There needs to be an element of trust afforded to the jobseeker, who may choose other avenues that differ from the DWP’s fault-laden online service.
I tried to raise my concerns about Universal Credit at an early date after noting on the DWP website that I could register a complaint in person, over the phone or in a Letter. After noting that the required phone call to the Universal Credit service centre was as 0345 number, and therefore would cost money, I decided to raise my concerns in person.
Trisha, however, told me that I was mistaken and that complaints could not be addressed in person, 'in person' meant over the phone and all complaints had to go through the service centre, which is only accessible by phone.
A week or so later, after I had cause to contact the service centre for another matter, I decided to log my concerns 'in person over the phone', as directed by Trisha. After an excruciating encounter with a voice-recognition phone system (a request for 'travel expenses' took me to the department that deals with the registration of deaths) I eventually had the opportunity to register my complaint with a human voice
At this point I was told that, no, I could not complain over the phone, but would have to do so in person. At this point I lost my patience and firmly explained Trisha’s instructions to complain in person over the phone and asked them to explain what the next step could feasibly be in this bureaucratic farce.
After a pause it was suggested that I compose my thoughts into a letter and hand it into the job centre - the letter which you are currently reading.
I foresee accessibility becoming a huge issue as the benefit is rolled out, especially when Universal Credit covers a wide range of needs. Logging a complaint should not require this amount of effort, and it calls into question the extent to which ordinary complaints and concerns are noted or listened to.
My main point is that I don’t believe that the system is working. I don’t know which evidence base the policy was built on, but in my personal experience I believe that it is ineffective, and will result in very hollow 'rewards' as it continues to be rolled out.
Every encounter with the job centre, and specifically Trisha, has left me frustrated, deflated and defeated. In our last meeting, due to a mix up in the appointment times, which change every fortnight, Trisha informed me that our meeting was "eating into her break".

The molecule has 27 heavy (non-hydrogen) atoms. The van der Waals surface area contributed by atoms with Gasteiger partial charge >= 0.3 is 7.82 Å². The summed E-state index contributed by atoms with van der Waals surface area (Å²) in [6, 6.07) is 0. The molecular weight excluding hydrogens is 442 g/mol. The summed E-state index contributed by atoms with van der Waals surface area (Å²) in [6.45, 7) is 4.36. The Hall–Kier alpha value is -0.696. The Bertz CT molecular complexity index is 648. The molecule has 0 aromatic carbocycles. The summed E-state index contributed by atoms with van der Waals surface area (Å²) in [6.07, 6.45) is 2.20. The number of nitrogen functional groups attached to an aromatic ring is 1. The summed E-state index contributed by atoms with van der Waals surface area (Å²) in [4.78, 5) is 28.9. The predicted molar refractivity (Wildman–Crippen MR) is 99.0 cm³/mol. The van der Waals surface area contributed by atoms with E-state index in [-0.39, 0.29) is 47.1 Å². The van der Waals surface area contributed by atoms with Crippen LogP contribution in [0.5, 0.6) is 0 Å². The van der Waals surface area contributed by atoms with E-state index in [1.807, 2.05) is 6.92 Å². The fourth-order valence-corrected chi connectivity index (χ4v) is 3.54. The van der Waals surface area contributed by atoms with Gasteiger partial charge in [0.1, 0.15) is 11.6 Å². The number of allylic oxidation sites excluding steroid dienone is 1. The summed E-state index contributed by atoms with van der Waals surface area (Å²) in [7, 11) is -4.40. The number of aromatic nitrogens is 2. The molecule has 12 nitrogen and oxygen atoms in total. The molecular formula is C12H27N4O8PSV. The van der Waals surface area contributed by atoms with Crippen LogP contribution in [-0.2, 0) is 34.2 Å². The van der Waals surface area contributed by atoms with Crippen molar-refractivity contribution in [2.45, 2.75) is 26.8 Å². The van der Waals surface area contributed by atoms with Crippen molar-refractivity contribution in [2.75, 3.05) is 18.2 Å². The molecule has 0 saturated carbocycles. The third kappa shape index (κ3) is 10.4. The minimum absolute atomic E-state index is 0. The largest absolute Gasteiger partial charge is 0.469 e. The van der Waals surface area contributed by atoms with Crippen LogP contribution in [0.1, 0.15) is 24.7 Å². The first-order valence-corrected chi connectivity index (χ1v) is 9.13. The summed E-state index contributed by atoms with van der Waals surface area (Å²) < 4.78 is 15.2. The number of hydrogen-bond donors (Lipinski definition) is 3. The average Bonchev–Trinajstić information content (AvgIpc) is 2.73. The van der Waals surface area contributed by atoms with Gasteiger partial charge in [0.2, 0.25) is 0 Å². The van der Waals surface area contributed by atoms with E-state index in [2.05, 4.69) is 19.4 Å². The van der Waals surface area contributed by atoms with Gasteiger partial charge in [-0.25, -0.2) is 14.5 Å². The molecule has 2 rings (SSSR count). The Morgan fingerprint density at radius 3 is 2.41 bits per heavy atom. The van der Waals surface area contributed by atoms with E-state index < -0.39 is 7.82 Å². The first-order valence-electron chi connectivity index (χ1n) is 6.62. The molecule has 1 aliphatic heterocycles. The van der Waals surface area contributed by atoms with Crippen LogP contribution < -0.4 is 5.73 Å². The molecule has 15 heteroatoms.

My first meeting was at 9.50am, which I assumed would be true of all subsequent meetings. But my next was scheduled for 9.20am, and the next at 9.40am. I genuinely suspect that Universal Credit is structured in this way in order to maximise sanctions, when confused claimants fail to make it to their meetings on time.
There has been little evidence of compassion or support with those who I met with at Clydebank Job Centre, and the target-driven culture within it will only serve to fail potential workers.
Universal Credit claims to offer the opportunity for responsibility but its structure does little to afford the claimant any respect in return for their efforts.
To offer a contrast, countries that offer a fair wage to their unemployed citizens experience little turnover and see claimants go into long-term roles after a short period of unemployment.
As evidenced with trials of a Citizen’s Income, a strong welfare system means that employers are pressured to offer better roles and conditions for workers, with less likelihood of workers being pushed into exploitative positions.
At time of writing, it will be another three weeks before I receive my first Universal Credit payment. I first registered my claim on 18 September 2015. I expect to receive my first payment on the week beginning 2 November 2015.
In this time period my salaried friends, who are paid monthly, will have enjoyed two pay-days.
I am registering my feelings about this abhorrent system in the event that my experiences and reflections will have some form of impact before the system is rolled out further to families or vulnerable individuals.
* Names have been altered to protect identities, because the author wouldn’t wish Universal Credit on anybody else. Even 'Trisha'.'
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Re: Universal Credit system is not working

Post by Admin on Sun Jul 16, 2017 12:28 pm

[quote="Caker" post=10672]......I would like to add that, in regard to making a complaint in writing/ in person / by 'phone, it appears that the claimant has been lied to and passed from pillar to post. I very much look forward to someone bringing a discrimination case. Being unable to make a complaint 'in person' is discriminatory in 2 ways:-

1) It discriminates against those not able to articulate a complaint in writing.

2) It discriminates against those with no access to a 'phone or sufficient funds to obtain 'phone credit.

In the circumstances (if I was this claimant) I would be making a complaint about Tricia* having provided inaccurate and misleading advice. :angry:[/quote]